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ARS Home » Pacific West Area » Parlier, California » San Joaquin Valley Agricultural Sciences Center » Crop Diseases, Pests and Genetics Research » Research » Publications at this Location » Publication #338723

Research Project: Genetic Improvement of Prunus and Vitis Scions and Rootstocks for Fruit Quality and Pest Resistance

Location: Crop Diseases, Pests and Genetics Research

Title: Cucumber cultivars for container gardening and the value of field trials for predicting cucumber performance in containers

Author
item Wehner, Todd - North Carolina State University
item Crane, Melissa - North Carolina State University
item Naegele, Rachel

Submitted to: HortScience
Publication Type: Peer Reviewed Journal
Publication Acceptance Date: 11/16/2017
Publication Date: 2/7/2018
Citation: Wehner, T.C., Crane, M., Naegele, R.P. 2018. Cucumber cultivars for container gardening and the value of field trials for predicting cucumber performance in containers. HortScience. 53(1):16-22.

Interpretive Summary: Cucumber is one of the most popular vegetable crops grown in U.S. home and urban gardens. The objectives of this study were to identify cultivars and planting densities for best yield and performance of container-grown cucumbers, determine if field trials can predict the performance of cucumbers in containers, evaluate different plant types (determinate vs. indeterminate, gynoecious vs. monoecious, pickling vs. slicing) for container use, and disease severity across cultivars. Fourteen cultivars and breeding lines were tested at three densities in two seasons for yield, quality and disease resistance in field and patio trials. Differences were detected in performance (yield, disease, etc.) among seasons, cultivars, and densities. Yields were highest in the spring season compared to the summer season in North Carolina, and the best performance was obtained using three plants per 12 L container. There was a high correlation between patio and field trials, allowing extension specialists to recommend cucumber cultivars with high yield, high quality, and disease resistance based on field trial data. Home gardeners who want space-saving, high-yielding cucumbers with tender skin, should consider a determinate, pickling type, that is monoecious. With monoecious type, no pollenizer is needed, and the harvest will be spread over more weeks than for gynoecious type cucumber.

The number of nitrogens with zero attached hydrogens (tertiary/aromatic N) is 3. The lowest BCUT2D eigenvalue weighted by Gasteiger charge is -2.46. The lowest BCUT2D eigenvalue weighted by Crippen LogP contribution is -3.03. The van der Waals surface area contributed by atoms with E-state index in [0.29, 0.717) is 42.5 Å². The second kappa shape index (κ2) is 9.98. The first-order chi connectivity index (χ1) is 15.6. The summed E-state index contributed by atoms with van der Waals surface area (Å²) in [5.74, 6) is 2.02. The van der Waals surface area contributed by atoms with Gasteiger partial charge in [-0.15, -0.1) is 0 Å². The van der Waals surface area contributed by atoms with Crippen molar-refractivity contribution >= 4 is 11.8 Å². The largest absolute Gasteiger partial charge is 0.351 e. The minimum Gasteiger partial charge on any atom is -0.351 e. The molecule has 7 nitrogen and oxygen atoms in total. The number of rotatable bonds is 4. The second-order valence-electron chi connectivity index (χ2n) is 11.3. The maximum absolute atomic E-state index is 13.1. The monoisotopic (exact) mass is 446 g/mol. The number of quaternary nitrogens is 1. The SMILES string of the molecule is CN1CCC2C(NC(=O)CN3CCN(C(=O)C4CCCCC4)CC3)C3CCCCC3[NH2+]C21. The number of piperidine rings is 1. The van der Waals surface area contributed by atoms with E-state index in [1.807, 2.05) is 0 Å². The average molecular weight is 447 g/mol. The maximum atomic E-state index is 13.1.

Technical Abstract: Cucumber (Cucumis sativus L.) is one of the most popular vegetable crops grown in U.S. home and urban gardens. The objectives of this study were to identify cultivars and planting densities for high yield of container-grown cucumbers. Additional objectives were to determine the value of field trials for predicting cucumber performance in containers, evaluate different plant types (dwarf-determinate vs. tall-indeterminate, gynoecious vs. monoecious, pickling vs. slicing) for container use, and disease severity across cultivars. Fourteen cultivars and breeding lines were tested at three densities in two seasons for yield, quality and disease resistance in field and patio trials. Significant differences were detected for seasons, cultivars, and densities. Yields were highest in the spring season compared to the summer season, and the best performance was obtained using three plants per 12 L container. There was a high correlation between patio and field trials, allowing extension specialists to recommend cucumber cultivars with high yield, high quality, and disease resistance based on field trial data. Home gardeners who want space-saving, high-yielding cucumbers with tender skin, should consider a dwarf-determinate, pickling type, that is monoecious. With monoecious type, no pollenizer is needed, and the harvest will be spread over more weeks than for gynoecious type.